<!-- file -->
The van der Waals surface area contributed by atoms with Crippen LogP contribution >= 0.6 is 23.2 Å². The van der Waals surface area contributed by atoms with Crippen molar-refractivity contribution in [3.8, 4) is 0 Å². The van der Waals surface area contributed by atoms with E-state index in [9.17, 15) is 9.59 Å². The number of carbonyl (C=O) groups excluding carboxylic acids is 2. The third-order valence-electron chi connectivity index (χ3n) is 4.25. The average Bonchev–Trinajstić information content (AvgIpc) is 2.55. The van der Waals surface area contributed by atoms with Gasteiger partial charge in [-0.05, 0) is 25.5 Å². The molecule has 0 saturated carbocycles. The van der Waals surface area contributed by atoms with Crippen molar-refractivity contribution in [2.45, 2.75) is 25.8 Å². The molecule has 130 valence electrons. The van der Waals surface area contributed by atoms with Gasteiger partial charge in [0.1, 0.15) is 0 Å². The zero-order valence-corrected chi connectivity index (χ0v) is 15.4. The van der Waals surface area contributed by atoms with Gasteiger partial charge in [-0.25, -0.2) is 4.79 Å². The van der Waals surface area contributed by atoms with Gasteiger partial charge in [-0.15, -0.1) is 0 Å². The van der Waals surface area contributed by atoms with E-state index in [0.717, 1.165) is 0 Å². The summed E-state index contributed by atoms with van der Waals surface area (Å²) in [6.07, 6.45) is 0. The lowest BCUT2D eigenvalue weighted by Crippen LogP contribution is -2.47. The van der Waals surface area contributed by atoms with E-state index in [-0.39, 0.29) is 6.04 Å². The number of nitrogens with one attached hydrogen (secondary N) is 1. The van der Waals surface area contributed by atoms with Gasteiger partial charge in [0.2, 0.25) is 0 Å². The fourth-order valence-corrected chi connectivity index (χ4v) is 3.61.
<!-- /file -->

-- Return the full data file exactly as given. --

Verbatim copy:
The van der Waals surface area contributed by atoms with Crippen LogP contribution >= 0.6 is 23.2 Å². The van der Waals surface area contributed by atoms with Crippen molar-refractivity contribution in [3.8, 4) is 0 Å². The van der Waals surface area contributed by atoms with E-state index in [9.17, 15) is 9.59 Å². The number of carbonyl (C=O) groups excluding carboxylic acids is 2. The third-order valence-electron chi connectivity index (χ3n) is 4.25. The average Bonchev–Trinajstić information content (AvgIpc) is 2.55. The van der Waals surface area contributed by atoms with Gasteiger partial charge in [-0.05, 0) is 25.5 Å². The molecule has 0 saturated carbocycles. The van der Waals surface area contributed by atoms with Crippen molar-refractivity contribution in [2.45, 2.75) is 25.8 Å². The molecule has 130 valence electrons. The van der Waals surface area contributed by atoms with Gasteiger partial charge in [0.1, 0.15) is 0 Å². The zero-order valence-corrected chi connectivity index (χ0v) is 15.4. The van der Waals surface area contributed by atoms with Gasteiger partial charge in [-0.25, -0.2) is 4.79 Å². The van der Waals surface area contributed by atoms with Gasteiger partial charge in [-0.15, -0.1) is 0 Å². The van der Waals surface area contributed by atoms with E-state index in [0.717, 1.165) is 0 Å². The summed E-state index contributed by atoms with van der Waals surface area (Å²) in [6.07, 6.45) is 0. The lowest BCUT2D eigenvalue weighted by Crippen LogP contribution is -2.47. The van der Waals surface area contributed by atoms with E-state index in [-0.39, 0.29) is 6.04 Å². The number of nitrogens with one attached hydrogen (secondary N) is 1. The van der Waals surface area contributed by atoms with Gasteiger partial charge in [0.2, 0.25) is 0 Å². The fourth-order valence-corrected chi connectivity index (χ4v) is 3.61.